In my opinion, the crusades affected Medieval Europe in a way that unified the power figures of the nation. There were so many crusades that it made the unification of leaders necessary. From signing peace treaties to asking other leaders for aid, the unification amongst the power figures was inevitable.

  • During this week’s lectures, one of the topics that we covered were the crusades. From 1096 to 1271, there were a significant number of crusades had occurred. In fact, five crusades happened amongst the span of almost 200 years. However, I want cover every crusade besides the fifth one because of its lack in specificity.

A graphic of the crusades


First Crusade: This crusade is referred to as the “Peter the Hermit and the People’s Crusade.” According to the lecture, “Four armies had departed for Byzantium, Pogroms were in the Rhineland, and the Antioch were captured.” The end result was Jerusalem being besieged and taken with thousands being slaughtered.

Second Crusade: This crusade involved “four crusader states” which consisted of Jerusalem, Edessa, Antioch, and Tripoli. Similar to the situation with Antioch in the first crusade, Edessa was captured by Seljuk general Zangi. Fortunately, the crusaders were defeated at Damascus.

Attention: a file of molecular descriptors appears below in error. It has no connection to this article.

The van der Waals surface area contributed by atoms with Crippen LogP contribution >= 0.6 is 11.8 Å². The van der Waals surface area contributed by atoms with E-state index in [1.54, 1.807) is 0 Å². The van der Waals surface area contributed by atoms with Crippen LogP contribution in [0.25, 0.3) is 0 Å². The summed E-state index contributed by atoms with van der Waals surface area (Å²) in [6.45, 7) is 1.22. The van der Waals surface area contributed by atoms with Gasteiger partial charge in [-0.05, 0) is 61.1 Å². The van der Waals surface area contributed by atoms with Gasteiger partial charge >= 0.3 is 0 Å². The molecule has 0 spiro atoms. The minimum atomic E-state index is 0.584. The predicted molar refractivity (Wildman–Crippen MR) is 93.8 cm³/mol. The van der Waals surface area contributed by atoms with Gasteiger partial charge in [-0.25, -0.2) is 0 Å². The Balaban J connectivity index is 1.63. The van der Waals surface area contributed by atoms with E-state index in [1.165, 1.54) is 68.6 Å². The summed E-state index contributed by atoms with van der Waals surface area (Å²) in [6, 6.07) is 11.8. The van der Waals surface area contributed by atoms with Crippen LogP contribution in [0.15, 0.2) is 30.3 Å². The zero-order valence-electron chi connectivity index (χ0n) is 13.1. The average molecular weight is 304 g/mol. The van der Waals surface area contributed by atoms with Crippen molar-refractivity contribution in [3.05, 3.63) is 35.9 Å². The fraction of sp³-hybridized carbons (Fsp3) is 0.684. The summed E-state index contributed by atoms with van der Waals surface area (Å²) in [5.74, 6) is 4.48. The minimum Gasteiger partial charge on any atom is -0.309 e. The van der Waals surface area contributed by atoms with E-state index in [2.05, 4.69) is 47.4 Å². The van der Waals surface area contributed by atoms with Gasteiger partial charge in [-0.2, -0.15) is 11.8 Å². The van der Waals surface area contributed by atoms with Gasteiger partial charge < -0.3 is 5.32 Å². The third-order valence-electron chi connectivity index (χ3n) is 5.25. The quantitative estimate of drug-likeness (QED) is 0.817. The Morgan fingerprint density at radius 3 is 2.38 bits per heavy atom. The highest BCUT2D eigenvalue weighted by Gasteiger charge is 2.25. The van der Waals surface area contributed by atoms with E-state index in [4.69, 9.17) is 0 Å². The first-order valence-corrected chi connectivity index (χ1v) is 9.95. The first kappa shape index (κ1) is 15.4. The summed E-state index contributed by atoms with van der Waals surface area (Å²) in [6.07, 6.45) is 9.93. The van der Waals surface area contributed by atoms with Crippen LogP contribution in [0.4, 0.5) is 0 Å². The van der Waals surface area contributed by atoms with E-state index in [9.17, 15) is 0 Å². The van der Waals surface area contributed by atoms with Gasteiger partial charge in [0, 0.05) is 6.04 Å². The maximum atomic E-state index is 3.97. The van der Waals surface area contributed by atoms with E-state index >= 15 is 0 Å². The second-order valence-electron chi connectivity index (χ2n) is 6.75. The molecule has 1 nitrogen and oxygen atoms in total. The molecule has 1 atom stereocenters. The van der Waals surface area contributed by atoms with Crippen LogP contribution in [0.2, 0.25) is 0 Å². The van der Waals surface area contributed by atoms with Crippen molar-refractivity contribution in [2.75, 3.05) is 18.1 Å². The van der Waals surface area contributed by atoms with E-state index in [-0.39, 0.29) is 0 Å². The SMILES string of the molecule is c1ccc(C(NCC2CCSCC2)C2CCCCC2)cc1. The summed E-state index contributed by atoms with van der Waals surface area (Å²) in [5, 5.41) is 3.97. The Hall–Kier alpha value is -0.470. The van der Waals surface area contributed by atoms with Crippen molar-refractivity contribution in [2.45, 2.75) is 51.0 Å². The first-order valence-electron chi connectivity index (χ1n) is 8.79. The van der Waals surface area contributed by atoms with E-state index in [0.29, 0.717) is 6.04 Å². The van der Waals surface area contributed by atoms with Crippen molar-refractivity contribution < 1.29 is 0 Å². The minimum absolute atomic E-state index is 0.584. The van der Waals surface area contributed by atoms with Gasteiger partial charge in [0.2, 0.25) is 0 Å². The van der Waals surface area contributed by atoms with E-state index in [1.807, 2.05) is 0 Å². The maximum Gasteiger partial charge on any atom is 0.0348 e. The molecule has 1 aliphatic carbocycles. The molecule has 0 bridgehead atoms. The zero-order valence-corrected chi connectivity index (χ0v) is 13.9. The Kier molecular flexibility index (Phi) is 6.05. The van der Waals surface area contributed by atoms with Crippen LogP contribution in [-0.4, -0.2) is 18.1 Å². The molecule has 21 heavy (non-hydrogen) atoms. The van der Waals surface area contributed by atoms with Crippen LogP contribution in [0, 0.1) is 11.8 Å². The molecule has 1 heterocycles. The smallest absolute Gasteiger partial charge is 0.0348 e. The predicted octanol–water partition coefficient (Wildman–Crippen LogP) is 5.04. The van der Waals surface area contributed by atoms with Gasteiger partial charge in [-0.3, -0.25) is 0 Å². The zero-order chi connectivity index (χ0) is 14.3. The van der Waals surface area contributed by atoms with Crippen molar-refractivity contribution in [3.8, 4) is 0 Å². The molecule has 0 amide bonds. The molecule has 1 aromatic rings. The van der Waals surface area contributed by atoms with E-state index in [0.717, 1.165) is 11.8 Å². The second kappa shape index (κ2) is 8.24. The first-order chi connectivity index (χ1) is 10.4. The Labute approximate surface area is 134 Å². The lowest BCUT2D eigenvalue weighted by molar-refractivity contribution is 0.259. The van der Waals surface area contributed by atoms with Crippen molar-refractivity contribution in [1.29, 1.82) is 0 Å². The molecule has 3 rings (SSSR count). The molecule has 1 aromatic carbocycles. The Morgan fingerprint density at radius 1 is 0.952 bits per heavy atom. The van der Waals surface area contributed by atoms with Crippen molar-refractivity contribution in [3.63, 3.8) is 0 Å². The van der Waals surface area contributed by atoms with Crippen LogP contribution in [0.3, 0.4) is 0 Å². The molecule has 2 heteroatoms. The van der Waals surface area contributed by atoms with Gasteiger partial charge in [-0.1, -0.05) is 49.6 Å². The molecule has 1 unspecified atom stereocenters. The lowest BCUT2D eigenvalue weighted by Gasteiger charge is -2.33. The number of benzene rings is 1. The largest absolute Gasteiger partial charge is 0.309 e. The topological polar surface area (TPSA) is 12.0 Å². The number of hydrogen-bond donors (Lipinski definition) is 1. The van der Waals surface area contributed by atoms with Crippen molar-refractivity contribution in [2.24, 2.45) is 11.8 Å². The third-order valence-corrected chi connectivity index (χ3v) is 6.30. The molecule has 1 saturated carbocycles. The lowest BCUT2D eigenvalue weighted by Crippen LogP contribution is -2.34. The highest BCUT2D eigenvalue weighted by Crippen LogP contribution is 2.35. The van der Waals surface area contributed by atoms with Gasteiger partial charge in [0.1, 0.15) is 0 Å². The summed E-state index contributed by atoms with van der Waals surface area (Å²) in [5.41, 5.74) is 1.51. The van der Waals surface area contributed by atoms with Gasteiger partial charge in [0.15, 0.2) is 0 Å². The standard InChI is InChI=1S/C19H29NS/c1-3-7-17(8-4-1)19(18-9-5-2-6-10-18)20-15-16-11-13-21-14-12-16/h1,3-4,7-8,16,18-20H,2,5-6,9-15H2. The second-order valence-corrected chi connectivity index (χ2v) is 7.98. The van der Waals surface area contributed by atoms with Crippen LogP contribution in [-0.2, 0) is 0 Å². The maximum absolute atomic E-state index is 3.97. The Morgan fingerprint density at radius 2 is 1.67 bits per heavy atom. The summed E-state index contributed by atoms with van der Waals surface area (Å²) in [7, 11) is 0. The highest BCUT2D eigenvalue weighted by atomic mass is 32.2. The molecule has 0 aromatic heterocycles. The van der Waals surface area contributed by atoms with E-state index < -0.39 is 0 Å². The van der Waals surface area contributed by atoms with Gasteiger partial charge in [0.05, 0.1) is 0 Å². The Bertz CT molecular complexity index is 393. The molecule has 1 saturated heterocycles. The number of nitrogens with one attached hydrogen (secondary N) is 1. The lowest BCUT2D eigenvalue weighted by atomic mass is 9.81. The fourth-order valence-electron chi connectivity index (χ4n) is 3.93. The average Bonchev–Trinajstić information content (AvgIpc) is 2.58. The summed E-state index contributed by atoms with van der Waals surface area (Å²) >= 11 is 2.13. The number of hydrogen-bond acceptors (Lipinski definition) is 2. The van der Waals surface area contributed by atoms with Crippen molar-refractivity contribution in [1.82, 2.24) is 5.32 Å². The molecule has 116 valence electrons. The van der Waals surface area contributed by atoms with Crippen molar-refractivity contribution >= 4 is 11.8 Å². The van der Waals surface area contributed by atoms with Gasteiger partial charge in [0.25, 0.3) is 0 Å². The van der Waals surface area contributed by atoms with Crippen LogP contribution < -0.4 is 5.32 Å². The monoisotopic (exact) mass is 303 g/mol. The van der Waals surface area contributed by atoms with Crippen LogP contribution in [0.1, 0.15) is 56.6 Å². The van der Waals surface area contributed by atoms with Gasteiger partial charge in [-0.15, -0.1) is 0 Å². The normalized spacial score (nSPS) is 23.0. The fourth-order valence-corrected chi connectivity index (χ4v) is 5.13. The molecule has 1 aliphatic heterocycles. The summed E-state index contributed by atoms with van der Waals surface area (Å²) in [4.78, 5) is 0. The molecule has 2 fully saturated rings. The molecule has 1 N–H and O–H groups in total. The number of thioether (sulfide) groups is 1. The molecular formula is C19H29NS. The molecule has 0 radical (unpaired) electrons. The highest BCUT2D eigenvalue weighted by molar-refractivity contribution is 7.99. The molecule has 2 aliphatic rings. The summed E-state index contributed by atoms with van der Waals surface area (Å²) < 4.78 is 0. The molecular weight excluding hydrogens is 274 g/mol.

Third Crusade: During this crusade, what it was compromised of was the occurrence of Saladin seizing a significant amount of the crusader state of Jerusalem. Being led by Barbossa, King Philip II of France, and King Richard of England, the crusade of Richard’s forces “recaptured Jaffa and approached Jerusalem.” Unlike the second crusade that united four states, this crusade resulted in a peace treaty being signed which was the best representation of unity between power structures.

Fourth Crusade: What compromised of this crusade was the crusader diverting to Constantinople “to topple Alexius II and install his nephew, Alexius IV.” Constantinople’s power structure was affected by the appointment of a “Western-controlled patriarch.” The end result was Alexius IV, the nephew of Alexius II, being assassinated.

A graphic of crusades in the Middle Ages.